Immigrant children get better qualifications but are less likely to find work

Children of ethnic minority immigrants do better in education than their white peers, but are less likely to get a job, a report has found.

The Institute for Fiscal Studies (IFS) said that second-generation ethnic minority adults who were born and brought up in the UK did better in the education system than the white majority despite less-advantaged economic backgrounds.

But the think tank said that this success did not lead to success in the labour market, with them less likely to be employed and some ethnic groups less likely to reach managerial or professional occupations than the white majority, the IFS added.

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A new report, published as part of the IFS Deaton Review of Inequalities on Tuesday, said it cannot be concluded that labour market deficits faced by people from ethnic minorities were explained by having less-advantaged family backgrounds because these do not hold them back in the education system.

One of the report’s authors, Lucinda Platt, a professor at the London School of Economics, said “hard questions” needed to be asked about why ethnic minorities’ success in education did not translate into equal success in the labour market.

Prof Platt, who is also a member of the panel overseeing the IFS Deaton Review of Inequalities, added: “The experiences of people from ethnic minorities who have grown up in the UK are different and complex.

“We should celebrate their remarkable success in education, but ask hard questions about why this does not translate into equal success in the world of work.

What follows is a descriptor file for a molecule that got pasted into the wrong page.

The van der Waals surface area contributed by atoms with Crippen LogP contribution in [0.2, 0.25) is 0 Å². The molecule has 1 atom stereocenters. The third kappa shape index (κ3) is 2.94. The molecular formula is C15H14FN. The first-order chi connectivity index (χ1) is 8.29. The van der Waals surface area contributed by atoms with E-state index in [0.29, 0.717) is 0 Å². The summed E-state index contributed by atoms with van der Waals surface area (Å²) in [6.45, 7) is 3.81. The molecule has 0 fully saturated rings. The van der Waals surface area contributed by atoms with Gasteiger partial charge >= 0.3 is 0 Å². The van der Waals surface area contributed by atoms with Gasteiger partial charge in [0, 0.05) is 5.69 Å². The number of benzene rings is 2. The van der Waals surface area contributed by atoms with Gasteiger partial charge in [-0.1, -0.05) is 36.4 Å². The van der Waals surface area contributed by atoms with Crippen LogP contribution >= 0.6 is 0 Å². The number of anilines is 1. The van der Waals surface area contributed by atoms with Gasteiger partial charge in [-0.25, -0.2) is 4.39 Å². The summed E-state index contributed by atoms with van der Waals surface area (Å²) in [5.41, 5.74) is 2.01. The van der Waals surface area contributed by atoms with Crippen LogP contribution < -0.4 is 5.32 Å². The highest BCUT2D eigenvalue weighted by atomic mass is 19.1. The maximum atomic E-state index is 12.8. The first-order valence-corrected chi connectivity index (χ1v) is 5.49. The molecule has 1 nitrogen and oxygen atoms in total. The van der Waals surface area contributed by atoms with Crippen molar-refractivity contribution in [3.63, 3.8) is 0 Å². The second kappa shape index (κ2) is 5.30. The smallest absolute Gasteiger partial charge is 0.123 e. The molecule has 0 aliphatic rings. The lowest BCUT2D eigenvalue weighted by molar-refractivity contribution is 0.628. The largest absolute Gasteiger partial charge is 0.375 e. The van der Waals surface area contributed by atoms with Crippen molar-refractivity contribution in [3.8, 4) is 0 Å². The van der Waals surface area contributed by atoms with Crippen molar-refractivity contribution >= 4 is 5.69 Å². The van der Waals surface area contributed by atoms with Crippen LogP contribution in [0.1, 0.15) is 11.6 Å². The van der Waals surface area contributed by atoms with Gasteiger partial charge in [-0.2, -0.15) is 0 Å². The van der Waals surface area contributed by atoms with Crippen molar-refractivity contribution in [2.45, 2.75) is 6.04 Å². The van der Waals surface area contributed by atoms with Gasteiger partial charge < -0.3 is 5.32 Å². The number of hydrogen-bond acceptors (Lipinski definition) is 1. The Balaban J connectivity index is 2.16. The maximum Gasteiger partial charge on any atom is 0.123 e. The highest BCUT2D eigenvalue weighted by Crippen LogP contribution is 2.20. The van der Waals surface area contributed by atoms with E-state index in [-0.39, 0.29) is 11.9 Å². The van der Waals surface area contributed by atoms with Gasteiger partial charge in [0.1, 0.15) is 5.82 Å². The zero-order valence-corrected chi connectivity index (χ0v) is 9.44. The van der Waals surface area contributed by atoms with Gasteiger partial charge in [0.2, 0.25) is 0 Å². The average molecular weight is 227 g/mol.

“Attempts to oversimplify by putting poorer labour market performance down solely to less-advantaged backgrounds on the one hand, or discrimination on the other, fail to recognise that both are relevant.

“To devise effective strategies for addressing ethnic inequalities in the UK, we need to not only improve opportunities for social mobility more generally, but also ensure that hard-won qualifications can be translated into success in work.”

The research used linked Census data covering a 40-year period to track outcomes across generations within families.

It found that second-generation ethnic minority adults were much more likely to come from a more disadvantaged background – measured by whether their parents were in professional or managerial jobs – compared with the white majority.

Only 16% of Indian, 7% of Pakistani, 5% of Bangladeshi and 14% of black Caribbean second-generation ethnic minorities who had reached adulthood by 2011 came from advantaged origins, compared with 29% of white British people.

But despite poorer family backgrounds, second-generation ethnic minorities were substantially more likely to achieve good qualifications.

More than 50% of Indians and 35% of Pakistanis and Bangladeshis have degree-level qualifications, compared with 26% of the white majority.

The IFS said that this might be due to their ethnic minority parents not being comparable to white British parents of the same occupational class.

It said that immigrants often experience an “occupational downgrade” when moving to another country so that those who arrive with significant skills or cultural and social resources may end up in similar occupations to white British people without those resources.

But the IFS said that in the labour market the position of ethnic minorities did not match what might be expected given the “typical rewards” associated with education.

Pakistani, Bangladeshi and black Caribbean second-generation men and women were all more likely to be highly educated than their white majority counterparts yet they were less likely to be employed in each case.